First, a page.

The Federal Trade Commission's (FTC) decision to close its investigation of Google with only voluntary commitments from Google is "disappointing and premature," FairSearch said in a statement.
FairSearch, a non profit concerned with online competition, said the move came just weeks before the company is expected to make a formal and detailed proposal to resolve European Commission (EC) objections. The EC cited four abuses of market dominance, including biased display of its own properties in search results.
"The FTC’s settlement is by no means the last word in this case, leaving the FTC without a major role in the final resolution to the investigations of Google’s anti-competitive practices by state attorneys general and the European Commission. The FTC’s inaction on the core question of search bias will only embolden Google to act more aggressively to misuse its monopoly power to harm other innovators," FairSearch said.
The FTC said in a statement that Google Inc. has agreed to change some of its business practices to resolve FTC concerns that Google practices could stifle competition in the markets for popular devices such as smart phones, tablets and gaming consoles, as well as the market for online search advertising.
Under a settlement reached with the FTC, Google will meet its prior commitments to allow competitors access – on fair, reasonable, and non-discriminatory terms – to patents on critical standardized technologies needed to make popular devices such as smart phones, laptop and tablet computers, and gaming consoles.
The FTC also said Google has agreed to give online advertisers more flexibility to simultaneously manage ad campaigns on Google’s AdWords platform and on rival ad platforms; and to refrain from misappropriating online content from so-called “vertical” websites that focus on specific categories such as shopping or travel for use in its own vertical offerings.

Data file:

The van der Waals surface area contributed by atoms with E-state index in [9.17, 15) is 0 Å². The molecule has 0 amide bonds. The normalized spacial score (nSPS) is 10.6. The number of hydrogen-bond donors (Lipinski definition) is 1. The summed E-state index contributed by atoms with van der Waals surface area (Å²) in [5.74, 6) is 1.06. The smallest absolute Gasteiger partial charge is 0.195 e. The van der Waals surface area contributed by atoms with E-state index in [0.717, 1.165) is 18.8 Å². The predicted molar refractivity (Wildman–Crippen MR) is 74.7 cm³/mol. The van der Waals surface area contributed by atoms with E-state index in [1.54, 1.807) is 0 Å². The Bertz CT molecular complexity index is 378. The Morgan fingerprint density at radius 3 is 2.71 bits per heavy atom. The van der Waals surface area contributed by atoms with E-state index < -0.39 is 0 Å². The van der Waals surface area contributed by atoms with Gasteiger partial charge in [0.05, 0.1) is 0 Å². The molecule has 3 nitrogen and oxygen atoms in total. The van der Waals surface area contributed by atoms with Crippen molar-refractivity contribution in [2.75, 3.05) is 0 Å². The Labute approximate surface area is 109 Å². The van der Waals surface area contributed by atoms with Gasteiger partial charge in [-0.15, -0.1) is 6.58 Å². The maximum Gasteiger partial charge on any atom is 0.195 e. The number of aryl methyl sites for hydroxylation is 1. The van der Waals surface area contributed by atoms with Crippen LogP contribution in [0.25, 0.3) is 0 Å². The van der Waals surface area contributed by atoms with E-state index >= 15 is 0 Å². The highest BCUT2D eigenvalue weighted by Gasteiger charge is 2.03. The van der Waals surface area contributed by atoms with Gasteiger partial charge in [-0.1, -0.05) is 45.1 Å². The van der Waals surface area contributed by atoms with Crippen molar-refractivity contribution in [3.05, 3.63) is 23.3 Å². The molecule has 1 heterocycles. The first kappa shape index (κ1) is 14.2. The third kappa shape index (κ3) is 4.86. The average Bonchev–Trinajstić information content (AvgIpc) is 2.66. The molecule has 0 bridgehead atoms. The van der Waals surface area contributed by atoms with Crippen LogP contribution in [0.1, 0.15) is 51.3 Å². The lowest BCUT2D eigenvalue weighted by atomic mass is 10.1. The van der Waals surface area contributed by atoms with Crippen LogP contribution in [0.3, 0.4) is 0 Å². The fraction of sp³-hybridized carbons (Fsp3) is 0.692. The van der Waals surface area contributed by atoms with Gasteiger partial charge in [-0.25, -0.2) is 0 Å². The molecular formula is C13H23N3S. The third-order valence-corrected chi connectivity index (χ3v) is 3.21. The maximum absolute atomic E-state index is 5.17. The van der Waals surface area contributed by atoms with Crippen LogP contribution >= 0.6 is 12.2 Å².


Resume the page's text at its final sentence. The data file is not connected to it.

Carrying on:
“The changes Google has agreed to make will ensure that consumers continue to reap the benefits of competition in the online marketplace and in the market for innovative wireless devices they enjoy,” said FTC Chairman Jon Leibowitz.
Google is a global technology company with more than 32,000 employees and annual revenues of nearly $38 billion. The FTC conducted an investigation into allegations that Google biased its search results to disadvantage certain vertical websites and that Google entered into anticompetitive exclusive agreements for the distribution of Google Search on both desktop and in the mobile arena.
FairSearch noted: "State attorneys general who reportedly disagreed with today’s announcement by the FTC have an important role to play in ensuring both that Google is not allowed to continue practices that hurt every American business through artificially high advertising costs, and to demand that whatever changes Google is forced to make in Europe also apply for U.S. consumers who risk losing innovation because of Google’s aggressive abuse of its dominance," FairSearch said in its statement.
FairSearch said it will continue working with authorities in the U.S., Europe and elsewhere who are investigating Google. "Our members also plan to participate in the European Commission’s market testing of any proposed binding remedies to Google’s harms."
FairSearch said it will continue to fight to restore truly competitive conditions to the market for search and related online services. "No less than the future of innovation and small business on the Internet is at stake," FairSearch said.